A friend of mine who leads the league in cynicism likes to argue that the popularity of professional sports is only sustainable because of the massive interest-boosting crutches of gambling and fantasy sports.
He is right to a very limited degree. Yes, those things may be why you find yourself riveted to a west coast Padres game at 1:03 a.m., or still watching a 31-3 NFL game on TV in the fourth quarter.
Those things are not the foundation of our love of competition, though. They are not why we fell in love with sports, or why the love is beyond-question enduring. Rare is the marriage, the romantic love, that lasts as long as the lifelong love and commitment we have for our favorite home team.
Vegas Golden Knights vs. Washington Capitals in the Stanley Cup Finals.
This is not about hockey. It is bigger. But this astonishing NHL championship series that begins on Monday represents well the love of underdog and stubborn hope that drives us as fans.
Vegas, ultimate Cinderella-on-skates, would be the first-ever first-year expansion team to win a championship in one of America's Big Four team sports. Washington aims to win the first Stanley Cup in its 43-year existence.
It is the matchup perfectly conveying the delightfully unscripted, anything-is-possible magic of sports. It makes us think, "Why not us?" And, "This could be our year!" (Right, Dolfans?)
That's because we see that the magic constantly reboots itself. It is everywhere. Sometimes when we need it most, it arises to renew our faith in possibility.
No way! But it happened. It really did!
"Hoosiers" is based on a true story and "Rocky" felt like it was, both movies ingrained in Americana for the very phenomena we're talking about.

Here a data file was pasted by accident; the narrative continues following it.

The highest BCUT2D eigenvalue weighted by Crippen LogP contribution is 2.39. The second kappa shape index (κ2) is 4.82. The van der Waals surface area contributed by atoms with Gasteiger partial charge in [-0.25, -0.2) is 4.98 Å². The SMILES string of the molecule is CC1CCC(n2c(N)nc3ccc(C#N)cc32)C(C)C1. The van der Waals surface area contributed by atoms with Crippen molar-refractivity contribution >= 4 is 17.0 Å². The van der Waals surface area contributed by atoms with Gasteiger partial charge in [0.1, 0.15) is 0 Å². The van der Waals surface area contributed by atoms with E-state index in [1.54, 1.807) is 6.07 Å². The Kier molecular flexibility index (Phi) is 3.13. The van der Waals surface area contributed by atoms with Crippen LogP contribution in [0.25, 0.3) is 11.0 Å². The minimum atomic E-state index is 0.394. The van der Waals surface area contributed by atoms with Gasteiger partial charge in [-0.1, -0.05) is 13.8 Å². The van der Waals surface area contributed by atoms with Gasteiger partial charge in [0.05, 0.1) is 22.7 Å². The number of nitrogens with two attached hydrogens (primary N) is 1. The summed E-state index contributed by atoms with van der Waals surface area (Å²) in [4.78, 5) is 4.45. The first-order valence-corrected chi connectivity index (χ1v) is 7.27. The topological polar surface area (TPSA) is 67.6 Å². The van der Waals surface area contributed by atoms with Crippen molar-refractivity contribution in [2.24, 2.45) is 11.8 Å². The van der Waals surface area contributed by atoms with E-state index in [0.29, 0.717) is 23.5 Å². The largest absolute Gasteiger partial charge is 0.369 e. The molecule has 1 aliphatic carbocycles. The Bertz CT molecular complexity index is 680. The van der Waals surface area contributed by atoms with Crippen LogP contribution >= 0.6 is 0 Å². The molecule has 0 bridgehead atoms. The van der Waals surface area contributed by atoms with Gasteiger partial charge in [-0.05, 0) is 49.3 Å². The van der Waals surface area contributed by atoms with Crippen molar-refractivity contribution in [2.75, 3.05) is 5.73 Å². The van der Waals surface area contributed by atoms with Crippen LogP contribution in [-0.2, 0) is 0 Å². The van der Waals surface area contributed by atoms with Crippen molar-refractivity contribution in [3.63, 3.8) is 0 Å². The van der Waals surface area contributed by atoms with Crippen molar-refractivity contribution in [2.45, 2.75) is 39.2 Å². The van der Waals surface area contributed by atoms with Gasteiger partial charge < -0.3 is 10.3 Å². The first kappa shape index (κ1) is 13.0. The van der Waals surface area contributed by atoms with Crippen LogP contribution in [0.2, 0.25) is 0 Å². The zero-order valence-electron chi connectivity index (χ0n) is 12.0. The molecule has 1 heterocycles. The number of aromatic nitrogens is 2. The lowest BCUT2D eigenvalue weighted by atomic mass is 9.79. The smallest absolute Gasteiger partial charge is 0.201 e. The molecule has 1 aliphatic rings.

So much about sports can seem so surreal it feels like a movie, like we are watching something not happening live, in real-time, but on a big screen in a theater.
Al Michaels shouting, "Do you believe in miracles!?" as Team USA hockey completes a stunning, epic upset of the Soviet Union in the 1980 Olympics.
Joe Namath, poolside at a Miami Beach hotel in 1969, guaranteeing a Super Bowl win by his heavy-underdog Jets. And then delivering.
Is it possible that, in 1919, the unbeatable thoroughbred Man 'O War lost to a 100-to-1 longshot? And that the horse's name was Upset?
Lightly regarded Buster Douglas didn't really knock out undefeated Mike Tyson in 1990? Did he?
Ten years ago the Patriots were headed to a perfect 19-0 season. But the Giants and ridiculous catch by little-known David Tyree intervened.
The 1999 St. Louis Rams busted out of a decade's irrelevance and won the Super Bowl led by a quarterback who a year earlier had been stocking shelves for $5.50 an hour at a Hy-Vee grocery store in Iowa. That happened. Nobody made it up.
Leicester City, a 5,000-to-1 preseason underdog, won the 2016 English Premier League soccer title and forever changed the way sportsbooks do odds.
Anybody remember U.S. wrestler Rulon Gardner from the 2000 Olympics?
The "Miracle Mets" happened in 1969. North Carolina State beat Houston (and Hakeem Olajuwon and Clyde Drexler) to win the 1983 NCAA championship. Appalachian State beat Michigan State in football in 2007.
This happened, too. It wasn't a movie. In the 1950 World Cup the U.S. men's soccer team entered the game having lost its previous nine international matches by a combined score of 45-2. England was called the "Kings of Football" at that time. Final: U.S. 1, England 0.
Now, in 2018, the team in the Stanley Cup Finals that has never won a championship in all its 43 seasons doesn't even get to be the lovable underdog because of the team that didn't exist a year ago, a Vegas team whose players call themselves the "Golden Misfits."
Vegas is led by three former Florida Panthers in coach Gerard Gallant and important scorers Jonathan Marchessault and Reilly Smith. (I wish the current Panthers were as good as the guys they let get away).
Eighteen months ago Florida abruptly (and prematurely, and stupidly) fired Gallant after a game in Raleigh. As the Panthers team bus idled outside the arena before heading to the airport, the newly fired ex-coach was left at a curb to wait for a taxi, bags in hand like a hockey Willy Loman — the photo of the forlorn tableau going viral.
That was the low point of the coach's professional career. He is living the pinnacle right now — the latest in the long line of the faces of sports' miracle factory.
Who's next? Your team, maybe?
It could happen. And that's the heck of it.
It actually could.